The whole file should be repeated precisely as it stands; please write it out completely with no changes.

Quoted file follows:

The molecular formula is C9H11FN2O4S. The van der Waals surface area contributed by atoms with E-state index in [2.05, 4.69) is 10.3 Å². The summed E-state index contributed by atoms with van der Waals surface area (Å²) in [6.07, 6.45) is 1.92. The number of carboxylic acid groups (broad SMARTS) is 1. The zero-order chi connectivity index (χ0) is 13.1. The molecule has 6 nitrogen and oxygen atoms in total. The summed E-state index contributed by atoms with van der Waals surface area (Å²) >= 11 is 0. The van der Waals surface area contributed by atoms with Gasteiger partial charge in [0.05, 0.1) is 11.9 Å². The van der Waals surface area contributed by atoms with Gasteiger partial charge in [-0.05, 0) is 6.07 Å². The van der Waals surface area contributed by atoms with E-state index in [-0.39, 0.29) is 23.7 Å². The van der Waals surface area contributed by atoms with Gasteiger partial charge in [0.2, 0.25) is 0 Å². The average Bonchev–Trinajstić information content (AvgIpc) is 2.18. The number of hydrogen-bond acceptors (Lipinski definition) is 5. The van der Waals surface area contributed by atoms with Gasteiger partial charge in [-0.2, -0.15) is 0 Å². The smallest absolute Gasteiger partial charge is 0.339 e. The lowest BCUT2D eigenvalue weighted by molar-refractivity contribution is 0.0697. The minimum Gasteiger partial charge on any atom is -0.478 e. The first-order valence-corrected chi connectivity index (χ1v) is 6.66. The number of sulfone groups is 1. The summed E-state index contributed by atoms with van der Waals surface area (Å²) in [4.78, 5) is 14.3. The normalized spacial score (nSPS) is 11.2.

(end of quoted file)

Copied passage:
The molecular formula is C9H11FN2O4S. The van der Waals surface area contributed by atoms with E-state index in [2.05, 4.69) is 10.3 Å². The summed E-state index contributed by atoms with van der Waals surface area (Å²) in [6.07, 6.45) is 1.92. The number of carboxylic acid groups (broad SMARTS) is 1. The zero-order chi connectivity index (χ0) is 13.1. The molecule has 6 nitrogen and oxygen atoms in total. The summed E-state index contributed by atoms with van der Waals surface area (Å²) >= 11 is 0. The van der Waals surface area contributed by atoms with Gasteiger partial charge in [0.05, 0.1) is 11.9 Å². The van der Waals surface area contributed by atoms with Gasteiger partial charge in [-0.05, 0) is 6.07 Å². The van der Waals surface area contributed by atoms with E-state index in [-0.39, 0.29) is 23.7 Å². The van der Waals surface area contributed by atoms with Gasteiger partial charge in [0.2, 0.25) is 0 Å². The average Bonchev–Trinajstić information content (AvgIpc) is 2.18. The number of hydrogen-bond acceptors (Lipinski definition) is 5. The van der Waals surface area contributed by atoms with Gasteiger partial charge in [-0.2, -0.15) is 0 Å². The smallest absolute Gasteiger partial charge is 0.339 e. The lowest BCUT2D eigenvalue weighted by molar-refractivity contribution is 0.0697. The minimum Gasteiger partial charge on any atom is -0.478 e. The first-order valence-corrected chi connectivity index (χ1v) is 6.66. The number of sulfone groups is 1. The summed E-state index contributed by atoms with van der Waals surface area (Å²) in [4.78, 5) is 14.3. The normalized spacial score (nSPS) is 11.2.